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4 Ways to Know Whether a Travel Psych Nurse Job is For You

Career News October 24, 2013

One of the advantages of nursing is the ability to vie for such opportunities as travel psych nurse jobs. As a general rule, RNs can go into dozens of different fields, especially after obtaining several years of experience in a clinical setting.

Among those promising fields are travel psych nurse jobs. Psychiatric nurses may work in a variety of settings, including hospitals, nursing homes, and mental health facilities; they cater to such patients as the elderly (often suffering from dementia, Alzheimer’s, etc.), victims of trauma (e.g., rape, child abuse, assault, etc.), and other patients suffering from mentally debilitating conditions/ injuries.

Beyond civilian practice, psych nurses may also consider military service. Devoting as little as one weekend a month, nurses in the army reserve, for example, can reap many benefits, including bonuses for joining, opportunities for travel outside the country, and student loan repayment assistance.

Then again, military service is not for everyone. The good news, though, is that many of the benefits offered by the military offer to private companies that help nurses who want to:

a) Travel
b) Vie for interesting, new assignments on an on-going basis, and
c) Concentrate on mental health/psychiatric nursing.

If considering travel psych nurse jobs, meditate on these:

Are Mental Health/Psychiatric Nursing The Right “Fit?”

Naturally, not everyone is cut out to work in mental health. Whereas the burn-out rate in nursing is high, it is even higher for specialty nursing such as critical rare and psychiatric nursing. This might be because progress may not be as easily seen (as in other areas), the fact that healing/a cure is often not available, and the fact that, if one is not careful, one can be drawn into painful empathic modes.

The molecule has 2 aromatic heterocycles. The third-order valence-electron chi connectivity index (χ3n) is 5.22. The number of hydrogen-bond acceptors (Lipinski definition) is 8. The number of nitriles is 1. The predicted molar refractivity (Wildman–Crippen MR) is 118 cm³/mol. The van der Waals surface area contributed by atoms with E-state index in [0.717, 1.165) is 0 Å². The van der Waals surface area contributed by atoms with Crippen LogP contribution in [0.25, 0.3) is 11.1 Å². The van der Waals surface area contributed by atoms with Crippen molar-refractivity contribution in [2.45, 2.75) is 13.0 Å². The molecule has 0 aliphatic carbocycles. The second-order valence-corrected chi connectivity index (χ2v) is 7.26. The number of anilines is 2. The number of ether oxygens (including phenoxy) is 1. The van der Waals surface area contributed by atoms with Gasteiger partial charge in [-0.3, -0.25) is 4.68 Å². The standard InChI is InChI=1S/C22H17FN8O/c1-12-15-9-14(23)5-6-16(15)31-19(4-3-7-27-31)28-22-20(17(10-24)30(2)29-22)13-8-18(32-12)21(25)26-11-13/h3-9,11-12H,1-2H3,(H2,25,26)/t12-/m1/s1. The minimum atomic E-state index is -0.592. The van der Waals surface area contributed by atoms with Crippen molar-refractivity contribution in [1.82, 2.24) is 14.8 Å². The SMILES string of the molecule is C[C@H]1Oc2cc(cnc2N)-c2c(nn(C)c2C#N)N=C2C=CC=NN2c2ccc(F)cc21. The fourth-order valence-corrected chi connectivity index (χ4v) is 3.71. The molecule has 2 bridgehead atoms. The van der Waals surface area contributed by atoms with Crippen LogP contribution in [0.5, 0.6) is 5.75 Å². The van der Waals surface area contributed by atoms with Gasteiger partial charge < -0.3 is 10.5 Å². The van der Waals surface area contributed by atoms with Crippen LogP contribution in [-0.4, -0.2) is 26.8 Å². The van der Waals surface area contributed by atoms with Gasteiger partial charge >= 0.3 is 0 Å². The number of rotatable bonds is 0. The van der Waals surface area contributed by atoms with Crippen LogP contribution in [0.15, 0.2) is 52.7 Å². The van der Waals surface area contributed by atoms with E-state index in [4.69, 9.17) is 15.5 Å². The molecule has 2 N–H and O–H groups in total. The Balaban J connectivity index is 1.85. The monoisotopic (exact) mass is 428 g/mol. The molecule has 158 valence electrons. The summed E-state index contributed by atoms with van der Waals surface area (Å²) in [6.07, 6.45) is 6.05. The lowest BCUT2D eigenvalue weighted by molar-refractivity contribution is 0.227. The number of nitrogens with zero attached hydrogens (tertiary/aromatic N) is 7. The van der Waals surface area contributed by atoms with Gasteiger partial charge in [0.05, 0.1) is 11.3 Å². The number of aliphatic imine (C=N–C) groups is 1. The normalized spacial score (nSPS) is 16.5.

Going for travel psych nurse jobs require the ability to remain objective, clinically detached (and this does not necessarily mean one does not care), professionally focused (solely on welfare or what is best for the patient), and committed to providing the services needed. These traits allow nurses to help people overcome their illness or, at the very least, make the most of their situation.

A travel psych nurse job is not for people that become too easily attached to people or to patients, who are too easily drawn into their patient’s realms of discomfort or pain, or who have not had sufficient and appropriate training and experience in this specialized field.

In that regard, travel psych nurse jobs are best suited for people who are prepared for the difficult demands. Unfortunately, the best way to know if there is a fit here is by trying it out for size—at least for a while.

Is One Able to Deal with Constantly Changing, Unique Assignments?

Each assignment will bring its own challenges and demands. This means constantly reviewing and getting newly acquainted with ever-changing patient histories.

In a hospital setting, one may see a patient often enough and for long enough to learn their history by heart; a travel psych nurse, on the other hand, may not have that luxury, depending on the length of the assignments.

Does One Have or Is One Willing to Get the Additional Qualifications Needed?

There may be additional certifications or licenses to get in becoming a psych nurse; also, since one may be traveling to different states, one may have to meet the requirements of each state in question.

In other words, there may be lots of additional paperwork to fill out, tests and course to take, and certifications to earn. One should find out what these are and whether one is willing to meet the criteria when deciding to become a travel psych nurse.

Has One Thoroughly Considered Safety Issues?

Unfortunately, patients with psychiatric issues can sometimes pose a threat to healthcare providers. Every mental healthcare worker needs to keep this in mind. This is where training and preparation come to play.

Traveling from place to place can also be dangerous. This threat, though, can also be managed by following safety protocols and by abiding by rules/regulations given by supervisors and nursing-assignment-finding organizations.

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